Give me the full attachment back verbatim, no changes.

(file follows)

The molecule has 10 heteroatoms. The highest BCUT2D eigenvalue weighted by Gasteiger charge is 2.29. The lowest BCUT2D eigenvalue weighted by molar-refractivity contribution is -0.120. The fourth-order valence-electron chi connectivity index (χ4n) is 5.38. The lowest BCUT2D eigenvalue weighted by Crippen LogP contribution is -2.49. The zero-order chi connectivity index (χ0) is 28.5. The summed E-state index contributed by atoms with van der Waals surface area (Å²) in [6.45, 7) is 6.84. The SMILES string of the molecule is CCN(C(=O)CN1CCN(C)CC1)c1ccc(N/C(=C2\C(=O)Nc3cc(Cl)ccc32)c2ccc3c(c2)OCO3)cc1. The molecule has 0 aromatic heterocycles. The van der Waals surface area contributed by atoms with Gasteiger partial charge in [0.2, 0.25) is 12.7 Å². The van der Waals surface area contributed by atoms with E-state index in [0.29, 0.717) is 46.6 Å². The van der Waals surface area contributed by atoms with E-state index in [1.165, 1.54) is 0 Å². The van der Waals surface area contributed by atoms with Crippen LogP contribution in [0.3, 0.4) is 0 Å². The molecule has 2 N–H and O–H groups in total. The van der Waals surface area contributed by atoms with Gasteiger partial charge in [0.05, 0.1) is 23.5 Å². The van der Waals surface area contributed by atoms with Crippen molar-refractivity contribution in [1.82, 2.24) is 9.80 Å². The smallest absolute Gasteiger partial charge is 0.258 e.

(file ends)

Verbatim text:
The molecule has 10 heteroatoms. The highest BCUT2D eigenvalue weighted by Gasteiger charge is 2.29. The lowest BCUT2D eigenvalue weighted by molar-refractivity contribution is -0.120. The fourth-order valence-electron chi connectivity index (χ4n) is 5.38. The lowest BCUT2D eigenvalue weighted by Crippen LogP contribution is -2.49. The zero-order chi connectivity index (χ0) is 28.5. The summed E-state index contributed by atoms with van der Waals surface area (Å²) in [6.45, 7) is 6.84. The SMILES string of the molecule is CCN(C(=O)CN1CCN(C)CC1)c1ccc(N/C(=C2\C(=O)Nc3cc(Cl)ccc32)c2ccc3c(c2)OCO3)cc1. The molecule has 0 aromatic heterocycles. The van der Waals surface area contributed by atoms with Gasteiger partial charge in [0.2, 0.25) is 12.7 Å². The van der Waals surface area contributed by atoms with E-state index in [0.29, 0.717) is 46.6 Å². The van der Waals surface area contributed by atoms with E-state index in [1.165, 1.54) is 0 Å². The van der Waals surface area contributed by atoms with Crippen LogP contribution in [0.3, 0.4) is 0 Å². The molecule has 2 N–H and O–H groups in total. The van der Waals surface area contributed by atoms with Gasteiger partial charge in [0.05, 0.1) is 23.5 Å². The van der Waals surface area contributed by atoms with Crippen molar-refractivity contribution in [1.82, 2.24) is 9.80 Å². The smallest absolute Gasteiger partial charge is 0.258 e.